Low FODMAP Diet & Digestive Health News

With the public’s growing concern for eating healthy and more awareness about Irritable Bowel Syndrome (IBS), we are seeing a greater focus on digestive health. Amidst the publishing of new research and the release of new products targeted at improving digestive health, it can be difficult to keep up-to-date. Here are this week’s highlights.

 

MONASH UNIVERSITY UPDATES

Monash University is regularly adding new food items to the app and certifying newly released Low FODMAP products. With constant changes it can be difficult to keep up, but our team is working hard to highlight the latest updates to the app as they happen so you can continue eating well for your health and your gut, without all the confusion and guesswork.

If you are following the Low FODMAP diet and haven’t already downloaded the app, we recommend you do. This is the best tool to provide you with an up-to-date list of low, moderate, and high FODMAP foods. New foods are regularly added in addition to updates for existing items based on the latest testing and research.

Pickled Onions Tested for FODMAPs

The Monash app has been updated with pickled onions. Large pickled onions contain low levels of FODMAPs, however small pickled onions were high in FODMAPs (containing high fructose). Although the experts aren’t quite sure the reason behind the different levels of FODMAPs in the onions, this could be another example of how food processing affects FODMAP. Be sure to check the app for the latest updates!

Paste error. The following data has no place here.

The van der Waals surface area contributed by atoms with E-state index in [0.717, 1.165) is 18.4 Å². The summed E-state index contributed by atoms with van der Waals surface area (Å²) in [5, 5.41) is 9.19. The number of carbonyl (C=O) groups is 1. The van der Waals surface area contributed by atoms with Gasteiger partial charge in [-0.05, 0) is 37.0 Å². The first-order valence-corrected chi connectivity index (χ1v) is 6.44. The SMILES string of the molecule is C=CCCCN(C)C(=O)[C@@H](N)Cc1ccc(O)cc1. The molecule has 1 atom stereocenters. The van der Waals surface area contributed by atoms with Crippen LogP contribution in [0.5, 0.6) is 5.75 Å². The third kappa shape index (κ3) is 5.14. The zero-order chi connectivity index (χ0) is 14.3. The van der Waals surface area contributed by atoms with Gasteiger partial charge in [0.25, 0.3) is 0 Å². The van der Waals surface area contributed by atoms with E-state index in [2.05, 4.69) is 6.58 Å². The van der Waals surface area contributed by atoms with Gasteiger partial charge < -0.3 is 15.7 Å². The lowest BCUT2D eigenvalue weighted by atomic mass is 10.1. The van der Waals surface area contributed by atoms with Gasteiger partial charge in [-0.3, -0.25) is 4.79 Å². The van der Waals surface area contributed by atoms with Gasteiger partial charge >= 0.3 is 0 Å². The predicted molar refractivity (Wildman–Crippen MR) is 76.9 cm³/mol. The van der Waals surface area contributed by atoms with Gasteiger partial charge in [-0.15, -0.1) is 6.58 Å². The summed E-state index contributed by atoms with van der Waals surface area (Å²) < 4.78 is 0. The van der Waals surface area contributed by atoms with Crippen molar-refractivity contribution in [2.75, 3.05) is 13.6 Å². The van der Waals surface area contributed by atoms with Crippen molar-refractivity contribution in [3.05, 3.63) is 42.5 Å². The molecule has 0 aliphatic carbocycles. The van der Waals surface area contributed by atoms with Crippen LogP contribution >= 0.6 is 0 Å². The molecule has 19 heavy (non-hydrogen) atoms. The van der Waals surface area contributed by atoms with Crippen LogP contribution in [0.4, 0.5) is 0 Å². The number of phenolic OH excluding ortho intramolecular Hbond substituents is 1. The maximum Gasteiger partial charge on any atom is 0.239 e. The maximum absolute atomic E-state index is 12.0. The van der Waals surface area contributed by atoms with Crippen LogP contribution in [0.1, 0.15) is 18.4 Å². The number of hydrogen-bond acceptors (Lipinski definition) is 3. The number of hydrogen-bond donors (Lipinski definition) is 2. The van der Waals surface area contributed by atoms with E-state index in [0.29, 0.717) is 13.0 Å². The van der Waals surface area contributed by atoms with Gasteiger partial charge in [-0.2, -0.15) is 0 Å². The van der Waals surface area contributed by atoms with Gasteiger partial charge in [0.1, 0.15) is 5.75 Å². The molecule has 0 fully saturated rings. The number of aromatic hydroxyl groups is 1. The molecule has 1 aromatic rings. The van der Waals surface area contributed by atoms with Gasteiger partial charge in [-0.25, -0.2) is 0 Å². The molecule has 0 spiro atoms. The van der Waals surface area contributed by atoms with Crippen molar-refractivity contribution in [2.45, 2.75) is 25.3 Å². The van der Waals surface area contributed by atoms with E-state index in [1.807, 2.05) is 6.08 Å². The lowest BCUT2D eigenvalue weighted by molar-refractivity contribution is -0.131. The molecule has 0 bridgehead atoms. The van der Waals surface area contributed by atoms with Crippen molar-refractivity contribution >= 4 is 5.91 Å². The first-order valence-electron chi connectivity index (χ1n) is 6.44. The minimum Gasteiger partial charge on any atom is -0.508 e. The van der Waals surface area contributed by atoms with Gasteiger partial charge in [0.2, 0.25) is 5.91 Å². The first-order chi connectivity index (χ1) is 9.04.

MEDIA UPDATES

Inulin and Digestive Health

A recent press release predicts that inulin is about to take over the digestive health market.  The article on Sat PR News gives an overview of the digestive health market. Inulin can be used as a digestive supplement, as it is a type of fibre. It can help increase gut motility and get things moving again. The inulin market is booming with new food products and digestive aids that are reported to help ease symptoms.

 

Digestive Enzyme Supplements

A recent publication from PR Newswire shared a market analysis of digestive supplements. This article outlined that the digestive supplement market will continue to grow into 2025. Specifically, plant-based enzymes will continue to take up a larger portion of the market and will focus on treating indigestion related to chronic digestive disorders. With increased demand and popularity comes an influx of new products to the market, not all of which are backed by research. Be sure to consult a qualified health care professional before testing out a new product to make sure it is safe for you.

 

10 Proven Remedies for Relief from Chronic Constipation

Dietitian Joe Leech shared his 10 go-to ways to help relieve your constipation. This recent article shared some great tips to help with IBS-C symptoms or chronic constipation related to other conditions. Have you ever thought to reduce stress in your life to help your constipation? Or to use abdominal massage to get things moving? The article breaks down some different strategies you can try and what symptoms they might be helpful for relieving.

 

Tips for Following the Low FODMAP Diet

The Knowridge Science Report published an article on the Low FODMAP diet and what people need to know. This article gives you the quick run down on the diet, how long you should follow it, and how to begin reintroduction. Remember that trying this diet can be difficult, especially without support. This report also gets into details about some of the challenges that come along with the Low FODMAP diet and how to overcome them.

Taken from: Knowridge Science Report

Healthy Habits to Ease Tummy Trouble